WINDSOR, N.S. — Here's a look at what was making the news 25 and 50 years ago in the Hants Journal.
25 years ago (Oct. 27 and Nov. 3, 1993 editions)
• Unable to meet new requirements for nursing homes, the Nova Scotia Freemasons Home in Windsor, which housed 60 people, was set to close within 18 months after the province took away the home’s operating license.
The home’s director, Reg Stone, explained to the Journal that widening corridors and making other alterations to the 84-year-old building wasn’t feasible – financially or structurally. The closure was set to affect 50 full-time and part-time employees.
The home first opened in 1909.
• Annapolis Valley-Hants Liberal candidate John Murphy, who was running in a Tory stronghold, doubled his rival in votes to secure the federal seat. He was part of the “red tide which swept the Atlantic Provinces and Ontario to give the Grits a healthy majority government, and leader Jean Chretien the job of prime minister.”
• A fire, likely started in an outdoor garbage bin, caused extensive damage to the Family and Children’s Services building.
• Wildlife conservationist Al Oeming stopped by the Windsor Elms nursing home with Tawana, a 130-pound cheetah, to let the residents meet the six-year-old animal.
• The community welcomed back several Hants County militia members from the West Nova Scotia Regiment, B Company, who had spent six months as UN peacekeepers in Croatia. A dinner and dance was held in their honour. The peacekeepers were: Cpl. Jamie Pelligrini, Cpl. Ken Caldwell, Cpl. Richard Hamilton, Cpl. Rick Mosher, Pte. Scott Carr, and Cpl. Mark Riley.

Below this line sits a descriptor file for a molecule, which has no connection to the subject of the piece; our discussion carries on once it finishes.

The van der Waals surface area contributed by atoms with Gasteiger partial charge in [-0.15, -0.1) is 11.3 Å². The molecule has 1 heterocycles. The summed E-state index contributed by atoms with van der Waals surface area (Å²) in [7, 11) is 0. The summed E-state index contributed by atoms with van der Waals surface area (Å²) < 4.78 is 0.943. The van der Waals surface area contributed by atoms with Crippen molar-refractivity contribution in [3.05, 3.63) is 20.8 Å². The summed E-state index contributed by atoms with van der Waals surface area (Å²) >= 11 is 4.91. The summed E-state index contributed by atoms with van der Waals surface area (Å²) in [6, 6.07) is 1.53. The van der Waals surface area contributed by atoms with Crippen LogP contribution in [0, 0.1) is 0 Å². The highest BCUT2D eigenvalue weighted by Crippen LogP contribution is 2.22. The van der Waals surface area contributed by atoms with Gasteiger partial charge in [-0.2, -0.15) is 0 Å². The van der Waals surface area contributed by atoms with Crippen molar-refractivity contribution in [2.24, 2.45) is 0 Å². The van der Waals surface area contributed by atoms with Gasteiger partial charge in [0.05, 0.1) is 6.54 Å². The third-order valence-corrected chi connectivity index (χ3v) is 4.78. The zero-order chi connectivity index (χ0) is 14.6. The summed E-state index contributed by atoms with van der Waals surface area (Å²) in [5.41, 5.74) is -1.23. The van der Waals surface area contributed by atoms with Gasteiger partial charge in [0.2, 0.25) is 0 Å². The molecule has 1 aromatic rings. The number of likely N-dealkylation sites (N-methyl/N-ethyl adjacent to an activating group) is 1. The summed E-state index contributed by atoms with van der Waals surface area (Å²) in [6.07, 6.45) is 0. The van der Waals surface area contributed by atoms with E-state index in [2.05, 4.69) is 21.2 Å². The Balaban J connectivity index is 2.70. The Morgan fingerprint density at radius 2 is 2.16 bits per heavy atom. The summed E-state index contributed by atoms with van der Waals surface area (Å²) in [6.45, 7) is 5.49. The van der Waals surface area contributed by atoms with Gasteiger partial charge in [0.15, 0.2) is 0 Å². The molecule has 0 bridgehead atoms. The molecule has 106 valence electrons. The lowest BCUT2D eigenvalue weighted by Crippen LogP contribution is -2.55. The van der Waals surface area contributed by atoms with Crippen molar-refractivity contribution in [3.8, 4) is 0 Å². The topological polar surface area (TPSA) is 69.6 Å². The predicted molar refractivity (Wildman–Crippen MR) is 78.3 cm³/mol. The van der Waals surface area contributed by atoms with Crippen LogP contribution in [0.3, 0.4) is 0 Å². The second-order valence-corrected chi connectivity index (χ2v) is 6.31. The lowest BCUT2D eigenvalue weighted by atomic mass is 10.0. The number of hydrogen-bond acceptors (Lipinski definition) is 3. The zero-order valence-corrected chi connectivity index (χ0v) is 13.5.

• The Windsor Hockey Heritage Society introduced its new Birthplace of Hockey coin, which was to serve as a fundraiser for the organization.
• The RCMP were investigating the death of Fred Simon Degenhardt, of South Rawdon. The 59-year-old man had recently moved to the area from Ontario. He was reported missing Oct. 29 and his body was discovered in the Herbert River the next day.
• Wolfville artist Alex Colville signed murals featuring artwork he did depicting scenes from the Second World War while visiting the new bar facilities at the Royal Canadian Legion in Windsor.
• Colin Huntley’s Burlington Fur Farm operation was highlighted in the Journal as part of agricultural awareness. Huntley discussed the ups and downs of working in the fur industry, and noted the industry was hard hit due to the seal kill and leg hold traps used in the wild. He said the public “couldn’t differentiate a fur coat made from animals taken in the wild from a fur coat made from pelts produced by a fur farmer like me – and it hurt our industry.”
He said the mink business was edging back after a few lean years and had faith that the business would still be going strong in 50 years time though it likely wouldn’t be any easier.
• Malcolm Patterson, of Hantsport, retired from Minas Basin Pulp and Power Company Ltd. after 42 years of service.
• The Hants Community Hospital Auxiliary’s annual bazaar raised more than $6,000, which went towards the purchase of new hospital equipment.
• The Valley-based country/rock band Quick Draw released its first cassette tape. The trio was made up of Doug and Frank Newcomb and Robert Hunt.
50 years ago (Oct. 30 and Nov. 6, 1968 editions)